GDC 2022 provided a glimpse into the future of PS VR2 games

Psvr2 Hero 2022 16x
(Image credit: Nick Sutrich / Android Central)

Sony may have been an official no-show at GDC 2022, but we know its developers were there behind the scenes in San Francisco, allowing game devs to try out the PS VR2. Anacrusis developer Chet Faliszek tweeted that "the world just feels different" after trying the headset, courtesy of former president Shuhei Yoshida and head of Playstation Creators Greg Rice.

While the media obviously wasn't privy to these backroom demos, I did get to attend an intriguing GDC panel: 'Building Next-Gen Games for PlayStation VR2 with Unity.' Headed by Unity developers who ostensibly have PS VR2 dev kits of their own, the panel ran through the differences coding VR games for PS5 VR compared to current headsets like the Quest 2.

Sony already announced the PS VR2 would use eye tracking to support foveated rendering, consolidating the highest graphics in your line of sight. But Unity provided the first hard statistics of how much this improves performance: GPU frame time improvements are up to 2.5x faster with foveated rendering and up to 3.6X faster with both rendering and eye tracking.

Slide showing PS VR2 graphical capabilities

GDC 2022 Unity panel slide (Image credit: Android Central)

Running the popular VR Alchemy Lab demo with demanding graphics like dynamic lighting and shadows, rendering and tracking dropped frame time from 33.2ms to 14.3ms, a 2.3X improvement. And running a 4K spaceship demo, CPU thread performance and GPU frame time were 32% and 14% faster, respectively.

In practical terms, developers will be able to optimize their games to make the most out of the PS5's raw power, and you'll never notice the dips on the periphery.

Horizon Call Of The Mountain Person

A Horizon Call Of The Mountain NPC staring into your eyes (Image credit: PlayStation)

According to the Unity devs, eye tracking can also provide UI benefits beyond graphical enhancements. You can magnify whatever a player is looking at, both visually and auditorily. Or players can look at a specific object and squeeze the trigger to interact with it, ensuring players don't grab the wrong thing and get frustrated.

The PS VR2 tracks "gaze position and rotation, pupil diameter, and blink states." That means that a PS VR2 could know if you wink or stare at an NPC, triggering some kind of personalized reaction if the devs program it. Or eye tracking can offer actual aim assist, so a poorly aimed throw course corrects closer to where you were looking.

And, of course, eye tracking will allow more realistic avatars for social VR games.

Unity (and other game engines, most likely) will also use PS VR2 eye tracking to create in-game heat maps that tell them exactly where players look in a given scene. Devs can use this during playtesting or public betas to see why players are struggling with a puzzle or what interests them the most in the environment.

It's fair to hope eye tracking will make games better while also feeling a bit weirded out by the amount of physical data the headset can collect from you. I'm curious if games will let players know their eye tracking data will transmit to the developer, either in the ToS or more openly with an opt-in request before playing.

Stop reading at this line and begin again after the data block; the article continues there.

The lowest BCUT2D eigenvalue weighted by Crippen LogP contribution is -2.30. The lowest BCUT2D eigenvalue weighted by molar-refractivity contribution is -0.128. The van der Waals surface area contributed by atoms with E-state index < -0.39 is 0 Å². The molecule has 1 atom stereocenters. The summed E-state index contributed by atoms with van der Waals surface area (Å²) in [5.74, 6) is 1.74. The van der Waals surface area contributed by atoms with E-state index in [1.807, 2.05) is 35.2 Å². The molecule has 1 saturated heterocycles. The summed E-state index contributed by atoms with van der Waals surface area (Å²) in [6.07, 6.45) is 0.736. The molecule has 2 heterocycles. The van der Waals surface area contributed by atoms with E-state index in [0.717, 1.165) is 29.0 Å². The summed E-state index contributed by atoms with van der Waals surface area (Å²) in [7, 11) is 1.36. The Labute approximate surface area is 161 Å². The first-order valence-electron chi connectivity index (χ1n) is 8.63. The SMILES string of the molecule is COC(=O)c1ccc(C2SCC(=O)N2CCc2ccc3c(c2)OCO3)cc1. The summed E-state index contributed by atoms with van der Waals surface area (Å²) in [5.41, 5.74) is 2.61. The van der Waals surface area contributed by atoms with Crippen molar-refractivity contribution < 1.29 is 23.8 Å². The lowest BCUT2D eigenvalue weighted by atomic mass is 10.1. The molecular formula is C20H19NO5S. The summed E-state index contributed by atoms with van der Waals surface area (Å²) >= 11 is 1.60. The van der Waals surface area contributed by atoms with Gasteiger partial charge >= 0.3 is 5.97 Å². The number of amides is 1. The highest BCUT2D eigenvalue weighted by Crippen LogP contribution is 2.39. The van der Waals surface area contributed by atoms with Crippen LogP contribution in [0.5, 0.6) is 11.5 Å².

(Image credit: Nick Sutrich / Android Central)

The Unity developers also made an interesting point that feels obvious in hindsight: PS VR2 games can support asymmetric, couch-co-op multiplayer with non-VR gamers in the room. You can cast the Quest 2 or other headsets to your TV, but the PS VR2 will constantly connect to a console that's always hooked up, making multiplayer a more natural fit.

Developers can create multiple in-game cameras and point one feed to the headset and another to the TV for other players, ensuring they're experiencing the same game with different perspectives. It'll make VR much more social and less isolating from the other people in the room — while also preventing the VR or non-VR players from having an intrinsic (dis)advantage.

It'll be exciting to see which of the best PS5 games can support this kind of hybrid VR/2D play.

PSVR PS5 Controllers

(Image credit: Sony Interactive Entertainment)

Lastly, the PS VR2 controllers' haptic feedback, finger tracking, and trigger resistance will give devs more realistic, differentiated reactions based on whatever the player is doing. They gave an example of spatial haptics, where an explosion on the player's right could provide the most feedback in the right controller and scale down the intensity on the headset and left controller.

The Unity devs warned that "heavy trigger resistance should be used mindfully" to avoid fatiguing users. If players face resistance every time they draw a bowstring in Horizon Call of the Mountain, immersion can turn to frustration depending on the physical capabilities of the gamer.

While I couldn't sneak into a developer session and try the PS VR2 for myself, I felt like this panel gave me an idealized sneak peek at how the headset could stand apart from other headsets, assuming devs take advantage of these tools.

Both the PS VR2 and the Oculus Quest Pro (which will also support eye tracking) have the potential to make VR much more immersive and reactive to players than ever before. And PS5 VR, in particular, will invite families and loved ones to join in on the excitement without needing to have their own headsets.

Michael L Hicks
Senior Editor, Wearables & AR/VR

Michael is Android Central's resident expert on wearables and fitness. Before joining Android Central, he freelanced for years at Techradar, Wareable, Windows Central, and Digital Trends. Channeling his love of running, he established himself as an expert on fitness watches, testing and reviewing models from Garmin, Fitbit, Samsung, Apple, COROS, Polar, Amazfit, Suunto, and more.